What scientists do now know is that the main processing weakness in dyslexia is weak phonemic awareness. Phonemes are the smallest bits of sound in language, the /c/ in cat, for instance.Most kids from birth to age five or so are picking up language like a sponge. They are not just hearing whole words, however. Their brains are breaking each of those words down into component sounds. So they may learn the word cat, but they also have stored away the sounds /c/ /a/ and /t/. So, when they get to kindergarten and their teacher says, “Ok, class, C says /c/,” they think, ah, the sound /c/ is represented by that C.
However, the brain of a kid with weak phonemic awareness has not really been parsing those words into their component sounds. So when the teacher says, “Ok, class, C says /c/,” they think, “Huh? What is this /c/ thing? I’ve never heard that in my life. I’ve heard /cat/ but what is this /c/.” Clearly, this makes it difficult to learn to read.
The groundbreaking work of Dr. Sally Shaywitz, who wrote Overcoming Dyslexia, found that the brains of non-dyslexic readers light up the sound processing section of their brain when they read. The brains of dyslexic readers, on the other hand, light up in the visual regions. In other words, they are still seeing the letters as visual elements, whereas non-dyslexic brains have mapped the sound of the letter onto its symbol so effectively that their brain automatically processes letters as speech.
Her research went on to show that with proper remediation–explicit, systematic, multisensory phonics instruction–the dyslexic brain can be taught to map the sounds onto the letters. Her demonstration of neuroplasticity (that the brain can change with input even after what we consider the window of opportunity) gave hope to kids with dyslexia and their parents around the world. It also showed how important this phonemic pathway was to reading fluently.
But we can’t stop there. Dr. Maryanne Wolf found that, while phonemic awareness was almost always the prime component of dyslexia, it was not always the only one. What Dr. Wolf found was that rapid naming–literally how fast a person can name an array of numbers or letters or objects–had a significant part to play in dyslexia for some people. She wrote about what she called the “double-deficit” hypothesis. She found some people with dyslexia had just a phonemic awareness weakness, and some had only a rapid naming deficit, and a third group had both weaknesses. Not surprisingly, this third group of kiddos had the most severe dyslexia and responded to explicit phonics training the least.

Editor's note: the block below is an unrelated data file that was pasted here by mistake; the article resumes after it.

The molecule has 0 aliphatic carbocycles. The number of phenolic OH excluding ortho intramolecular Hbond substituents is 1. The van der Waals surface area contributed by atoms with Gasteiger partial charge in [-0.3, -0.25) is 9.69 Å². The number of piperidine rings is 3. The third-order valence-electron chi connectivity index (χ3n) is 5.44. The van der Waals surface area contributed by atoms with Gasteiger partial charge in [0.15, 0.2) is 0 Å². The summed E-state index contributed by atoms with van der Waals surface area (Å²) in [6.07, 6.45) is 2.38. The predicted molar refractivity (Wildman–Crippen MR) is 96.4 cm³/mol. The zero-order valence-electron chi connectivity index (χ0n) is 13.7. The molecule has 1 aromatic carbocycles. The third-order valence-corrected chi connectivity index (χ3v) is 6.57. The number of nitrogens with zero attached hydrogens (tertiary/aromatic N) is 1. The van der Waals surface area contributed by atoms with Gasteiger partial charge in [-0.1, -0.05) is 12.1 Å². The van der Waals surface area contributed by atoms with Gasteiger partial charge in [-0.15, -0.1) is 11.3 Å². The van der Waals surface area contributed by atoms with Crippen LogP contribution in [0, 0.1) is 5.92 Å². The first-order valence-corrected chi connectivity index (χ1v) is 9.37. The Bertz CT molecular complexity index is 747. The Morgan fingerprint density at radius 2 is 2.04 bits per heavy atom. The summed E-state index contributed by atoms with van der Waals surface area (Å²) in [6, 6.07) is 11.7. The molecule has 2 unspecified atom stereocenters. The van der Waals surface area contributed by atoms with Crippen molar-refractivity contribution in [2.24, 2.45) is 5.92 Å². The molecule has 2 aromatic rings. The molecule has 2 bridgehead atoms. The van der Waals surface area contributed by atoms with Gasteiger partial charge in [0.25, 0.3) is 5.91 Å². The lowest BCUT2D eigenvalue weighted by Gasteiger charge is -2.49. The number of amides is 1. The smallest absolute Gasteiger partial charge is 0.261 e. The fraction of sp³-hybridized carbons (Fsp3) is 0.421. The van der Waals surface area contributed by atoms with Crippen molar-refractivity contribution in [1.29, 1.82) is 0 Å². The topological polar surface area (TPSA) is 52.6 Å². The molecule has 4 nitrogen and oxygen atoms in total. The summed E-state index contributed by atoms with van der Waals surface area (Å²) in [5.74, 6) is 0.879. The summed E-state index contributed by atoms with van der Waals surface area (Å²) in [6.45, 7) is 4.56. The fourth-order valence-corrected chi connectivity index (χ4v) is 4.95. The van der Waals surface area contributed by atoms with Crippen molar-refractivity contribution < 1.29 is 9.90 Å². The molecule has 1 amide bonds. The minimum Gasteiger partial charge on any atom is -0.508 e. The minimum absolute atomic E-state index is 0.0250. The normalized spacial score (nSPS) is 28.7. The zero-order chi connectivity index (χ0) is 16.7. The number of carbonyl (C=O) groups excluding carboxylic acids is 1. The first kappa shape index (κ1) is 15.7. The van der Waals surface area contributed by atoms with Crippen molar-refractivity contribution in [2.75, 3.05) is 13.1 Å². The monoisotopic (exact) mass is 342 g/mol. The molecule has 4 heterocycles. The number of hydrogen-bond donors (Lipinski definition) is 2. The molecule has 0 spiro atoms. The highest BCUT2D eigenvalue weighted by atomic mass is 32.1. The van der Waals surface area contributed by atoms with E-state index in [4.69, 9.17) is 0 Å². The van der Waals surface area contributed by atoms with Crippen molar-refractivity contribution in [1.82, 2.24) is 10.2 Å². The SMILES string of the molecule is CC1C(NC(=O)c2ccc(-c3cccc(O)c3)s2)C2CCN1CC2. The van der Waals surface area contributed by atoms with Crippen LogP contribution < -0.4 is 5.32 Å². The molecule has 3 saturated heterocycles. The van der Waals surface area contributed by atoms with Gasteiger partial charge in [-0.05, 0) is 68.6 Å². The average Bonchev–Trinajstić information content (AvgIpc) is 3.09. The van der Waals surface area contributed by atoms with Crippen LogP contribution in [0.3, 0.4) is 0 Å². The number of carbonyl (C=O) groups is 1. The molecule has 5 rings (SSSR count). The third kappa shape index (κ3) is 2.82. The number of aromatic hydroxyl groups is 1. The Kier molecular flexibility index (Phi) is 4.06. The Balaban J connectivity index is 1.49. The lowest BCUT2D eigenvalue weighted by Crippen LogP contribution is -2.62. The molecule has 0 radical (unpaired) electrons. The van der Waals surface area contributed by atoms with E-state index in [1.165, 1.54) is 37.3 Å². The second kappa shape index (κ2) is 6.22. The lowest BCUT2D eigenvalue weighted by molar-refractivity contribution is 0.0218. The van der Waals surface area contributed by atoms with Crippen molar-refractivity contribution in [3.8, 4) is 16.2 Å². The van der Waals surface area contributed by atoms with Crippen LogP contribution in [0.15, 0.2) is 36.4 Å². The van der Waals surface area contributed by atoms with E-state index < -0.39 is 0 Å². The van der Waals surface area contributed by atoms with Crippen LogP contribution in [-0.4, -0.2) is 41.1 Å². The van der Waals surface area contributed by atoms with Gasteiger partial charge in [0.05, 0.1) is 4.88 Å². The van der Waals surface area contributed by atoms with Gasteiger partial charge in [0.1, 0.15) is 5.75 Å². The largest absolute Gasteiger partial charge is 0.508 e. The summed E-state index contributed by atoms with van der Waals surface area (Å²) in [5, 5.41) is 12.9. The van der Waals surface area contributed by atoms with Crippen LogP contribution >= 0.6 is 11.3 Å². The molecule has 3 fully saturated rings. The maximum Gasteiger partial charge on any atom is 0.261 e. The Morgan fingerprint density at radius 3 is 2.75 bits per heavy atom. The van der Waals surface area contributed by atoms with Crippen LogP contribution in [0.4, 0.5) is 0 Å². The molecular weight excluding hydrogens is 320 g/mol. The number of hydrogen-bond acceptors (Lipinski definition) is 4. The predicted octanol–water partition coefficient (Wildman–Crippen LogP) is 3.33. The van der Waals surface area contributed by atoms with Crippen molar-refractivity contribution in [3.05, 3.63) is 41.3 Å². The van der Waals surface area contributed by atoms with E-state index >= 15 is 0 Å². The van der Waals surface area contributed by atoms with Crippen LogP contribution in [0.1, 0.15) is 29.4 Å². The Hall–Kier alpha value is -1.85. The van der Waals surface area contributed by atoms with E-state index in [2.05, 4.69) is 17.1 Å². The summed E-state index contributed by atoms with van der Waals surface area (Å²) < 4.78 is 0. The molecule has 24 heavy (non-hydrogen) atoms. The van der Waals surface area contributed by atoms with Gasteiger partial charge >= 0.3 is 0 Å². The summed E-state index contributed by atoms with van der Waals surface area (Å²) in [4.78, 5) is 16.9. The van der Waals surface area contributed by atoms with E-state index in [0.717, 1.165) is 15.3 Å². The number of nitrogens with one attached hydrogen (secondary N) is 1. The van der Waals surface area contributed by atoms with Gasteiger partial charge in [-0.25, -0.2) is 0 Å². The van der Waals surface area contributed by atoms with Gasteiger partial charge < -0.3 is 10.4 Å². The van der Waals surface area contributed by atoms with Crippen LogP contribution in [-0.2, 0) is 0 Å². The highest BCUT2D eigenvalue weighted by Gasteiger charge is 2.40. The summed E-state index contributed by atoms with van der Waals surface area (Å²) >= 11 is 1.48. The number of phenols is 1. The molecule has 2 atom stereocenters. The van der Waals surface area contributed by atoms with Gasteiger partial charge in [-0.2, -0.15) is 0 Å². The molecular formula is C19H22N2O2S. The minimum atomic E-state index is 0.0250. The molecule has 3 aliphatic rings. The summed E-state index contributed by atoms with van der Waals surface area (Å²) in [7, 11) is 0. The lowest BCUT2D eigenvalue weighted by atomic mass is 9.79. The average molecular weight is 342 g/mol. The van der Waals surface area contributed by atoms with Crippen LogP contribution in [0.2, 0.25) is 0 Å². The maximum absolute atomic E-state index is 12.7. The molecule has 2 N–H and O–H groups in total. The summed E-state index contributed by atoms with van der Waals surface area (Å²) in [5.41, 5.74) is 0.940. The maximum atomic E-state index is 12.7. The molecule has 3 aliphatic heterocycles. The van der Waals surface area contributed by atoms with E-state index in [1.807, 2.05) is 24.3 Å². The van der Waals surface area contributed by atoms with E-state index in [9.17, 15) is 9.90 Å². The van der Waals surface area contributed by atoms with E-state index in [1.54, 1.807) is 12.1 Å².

Researchers are not quite sure why rapid naming affects reading, and whether it is a proxy for an underlying process such as retrieval speed or executive functioning. These underlying processes are very hard to remediate. We just are not sure that we can make a brain that processes slowly process more quickly.
However, what Dr. Wolf did find was that the more connections there are to any given word, the faster it is read. That is, if a person can connect sounds and chunks of meaning and personal meanings to a word, it will be read faster than if they just know how to decode the word.
To sum up, dyslexia is primarily an auditory weakness in phonemic awareness. Secondarily, there may be a rapid naming deficit complicating matters. And lastly, there may also be a visual processing weakness on top of everything else. So, don’t worry about reversals in reading or writing, unless they are frequent and persist after second grade and they fit into an overarching pattern of difficulty with reading and spelling. My friend’s son, who had written a word backwards once, also loves to read, reads voraciously with good comprehension, writes well and is a great speller. He’s not dyslexic; he’s just 8 years old.
copyright Diana Kennedy 2014